Sweet Tea …The wine of the South

Published 9:46 am Monday, June 4, 2012

There are only two traditional ice teas in the South. The only thing that sets them apart is sugar.

When Southerners order tea in restaurant, they don’t have to ask for sweet tea. It is commonly assumed the person wants it sweet; if they wanted it unsweetened they would have ordered it that way.

Most Southerners swear by sweet tea and most drink it by the gallons. In the South sweet tea is not just a summer drink, oh no… it’s served year round.  It is served with all meals, some even drink it for breakfast. Most Southerners don’t even know there is another way to have tea. In the South it’s iced and sweet.

Our friends down in South Carolina were the first and only place in the United States to grow and produce tea commercially. I guess here’s another drink we can claim “born in the Carolinas.”

Historians agree that the tea plant first came to the United States in the 1700’s. A French botanist by the name of Andre Michaux imported and planted tea near Charleston, SC at Middleton Place Gardens.

Different variations of the delightful drink started to flourish in the 1800’s. It was served as punches that was heavily spiked with booze with such names as Regent’s Punch, named after George IV, the English Prince Regent between 1811 – 1820, and King from 1820-1830.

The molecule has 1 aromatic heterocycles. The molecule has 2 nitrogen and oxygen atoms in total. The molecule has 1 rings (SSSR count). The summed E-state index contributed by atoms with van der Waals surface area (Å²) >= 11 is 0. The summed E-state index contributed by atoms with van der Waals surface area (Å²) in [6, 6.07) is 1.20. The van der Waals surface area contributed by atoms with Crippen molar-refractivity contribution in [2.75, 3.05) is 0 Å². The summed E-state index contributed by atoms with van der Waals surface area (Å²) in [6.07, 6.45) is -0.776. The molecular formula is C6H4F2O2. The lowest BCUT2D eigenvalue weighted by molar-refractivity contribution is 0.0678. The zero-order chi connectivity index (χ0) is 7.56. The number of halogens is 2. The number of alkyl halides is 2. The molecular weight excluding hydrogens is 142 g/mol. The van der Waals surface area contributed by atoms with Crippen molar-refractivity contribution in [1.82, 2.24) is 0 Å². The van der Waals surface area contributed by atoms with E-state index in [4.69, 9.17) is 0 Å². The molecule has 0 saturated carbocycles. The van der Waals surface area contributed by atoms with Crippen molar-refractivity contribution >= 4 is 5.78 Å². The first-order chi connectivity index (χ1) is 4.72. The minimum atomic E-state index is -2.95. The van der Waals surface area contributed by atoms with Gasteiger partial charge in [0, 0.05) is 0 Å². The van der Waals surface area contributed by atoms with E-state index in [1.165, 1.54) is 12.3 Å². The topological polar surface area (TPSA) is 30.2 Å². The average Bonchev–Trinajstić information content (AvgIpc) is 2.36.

In the mid nineteenth century, a version of the punch begin to acquire regional, or even patriotic names, such as Charleston’s Cecilia Punch, and Savannah’s more potent version, Chatham Artillery Punch. It was a drink of high society during this time.

With the development of refrigeration iced tea started its popularity. The oldest sweet tea recipe comes from 1879. It is from a cook book called House Keeping in Virginia, by Marion Cabell Tyree.

Sweet tea has 0 carbs, 0 protein, and 0 fats. However, depending how sweet one likes their tea, the calories can range from 48 to 60; based on an 8 ounce serving which is the size most households use. Most of the fast foods sweet tea is served in a 16 ounce or larger cups and the calories can range from 90 to a whopping 280 if one chooses the belly washer size cup.

Regardless of calories, Southerners still love their tea, SWEET. There are even folks that will swear by one brand of tea or another. With the ever growing popularity and the thirst for tea, many companies are commercially producing brewed sweet tea. You may even see the names of celebrities on the sides of a jug of sweet tea in the super market. It seems everyone is trying to jump on the old Southern band wagon known as sweet tea.

It doesn’t matter which meal a true Southerner drinks their sweet tea with, here below the Mason-Dixon Line sweet tea is and will always be affectingly known as “the Wine of the South.”

Joe Cowart is Publisher of Roanoke-Chowan Publications. He can be contracted at joe.cowart@r-cnews.com or 252-332-7218.